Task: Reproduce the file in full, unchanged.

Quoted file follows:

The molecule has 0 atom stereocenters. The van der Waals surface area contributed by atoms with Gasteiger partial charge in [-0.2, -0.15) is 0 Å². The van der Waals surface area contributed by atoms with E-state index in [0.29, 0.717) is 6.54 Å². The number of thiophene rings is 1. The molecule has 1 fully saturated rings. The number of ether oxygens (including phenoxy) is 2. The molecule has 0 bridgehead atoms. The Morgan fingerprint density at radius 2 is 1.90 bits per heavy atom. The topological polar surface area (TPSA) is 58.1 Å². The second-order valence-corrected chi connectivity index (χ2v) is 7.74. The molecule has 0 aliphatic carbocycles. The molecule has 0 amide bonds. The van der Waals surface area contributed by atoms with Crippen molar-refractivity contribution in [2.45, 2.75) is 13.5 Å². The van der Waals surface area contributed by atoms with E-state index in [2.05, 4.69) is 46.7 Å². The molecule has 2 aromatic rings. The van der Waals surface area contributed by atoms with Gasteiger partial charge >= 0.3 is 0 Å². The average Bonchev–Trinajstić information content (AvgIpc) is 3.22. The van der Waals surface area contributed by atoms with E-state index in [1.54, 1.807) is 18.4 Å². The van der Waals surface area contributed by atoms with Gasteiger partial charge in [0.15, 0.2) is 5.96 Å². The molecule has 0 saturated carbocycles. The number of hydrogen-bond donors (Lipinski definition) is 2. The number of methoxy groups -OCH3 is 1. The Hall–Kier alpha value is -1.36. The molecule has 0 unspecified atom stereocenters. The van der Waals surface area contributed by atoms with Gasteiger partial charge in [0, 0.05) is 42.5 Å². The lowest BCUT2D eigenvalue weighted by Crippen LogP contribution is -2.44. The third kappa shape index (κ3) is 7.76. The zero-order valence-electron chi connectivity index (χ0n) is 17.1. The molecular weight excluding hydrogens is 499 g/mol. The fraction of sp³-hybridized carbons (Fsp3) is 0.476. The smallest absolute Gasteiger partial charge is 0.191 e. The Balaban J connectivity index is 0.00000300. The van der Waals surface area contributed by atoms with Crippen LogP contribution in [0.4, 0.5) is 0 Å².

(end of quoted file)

The molecule has 0 atom stereocenters. The van der Waals surface area contributed by atoms with Gasteiger partial charge in [-0.2, -0.15) is 0 Å². The van der Waals surface area contributed by atoms with E-state index in [0.29, 0.717) is 6.54 Å². The number of thiophene rings is 1. The molecule has 1 fully saturated rings. The number of ether oxygens (including phenoxy) is 2. The molecule has 0 bridgehead atoms. The Morgan fingerprint density at radius 2 is 1.90 bits per heavy atom. The topological polar surface area (TPSA) is 58.1 Å². The second-order valence-corrected chi connectivity index (χ2v) is 7.74. The molecule has 0 aliphatic carbocycles. The molecule has 0 amide bonds. The van der Waals surface area contributed by atoms with Crippen molar-refractivity contribution in [2.45, 2.75) is 13.5 Å². The van der Waals surface area contributed by atoms with E-state index in [2.05, 4.69) is 46.7 Å². The molecule has 2 aromatic rings. The van der Waals surface area contributed by atoms with Gasteiger partial charge >= 0.3 is 0 Å². The average Bonchev–Trinajstić information content (AvgIpc) is 3.22. The van der Waals surface area contributed by atoms with E-state index in [1.54, 1.807) is 18.4 Å². The van der Waals surface area contributed by atoms with Gasteiger partial charge in [0.15, 0.2) is 5.96 Å². The molecule has 0 saturated carbocycles. The number of hydrogen-bond donors (Lipinski definition) is 2. The number of methoxy groups -OCH3 is 1. The Hall–Kier alpha value is -1.36. The molecule has 0 unspecified atom stereocenters. The van der Waals surface area contributed by atoms with Gasteiger partial charge in [0, 0.05) is 42.5 Å². The lowest BCUT2D eigenvalue weighted by Crippen LogP contribution is -2.44. The third kappa shape index (κ3) is 7.76. The zero-order valence-electron chi connectivity index (χ0n) is 17.1. The molecular weight excluding hydrogens is 499 g/mol. The fraction of sp³-hybridized carbons (Fsp3) is 0.476. The smallest absolute Gasteiger partial charge is 0.191 e. The Balaban J connectivity index is 0.00000300. The van der Waals surface area contributed by atoms with Crippen LogP contribution in [0.4, 0.5) is 0 Å².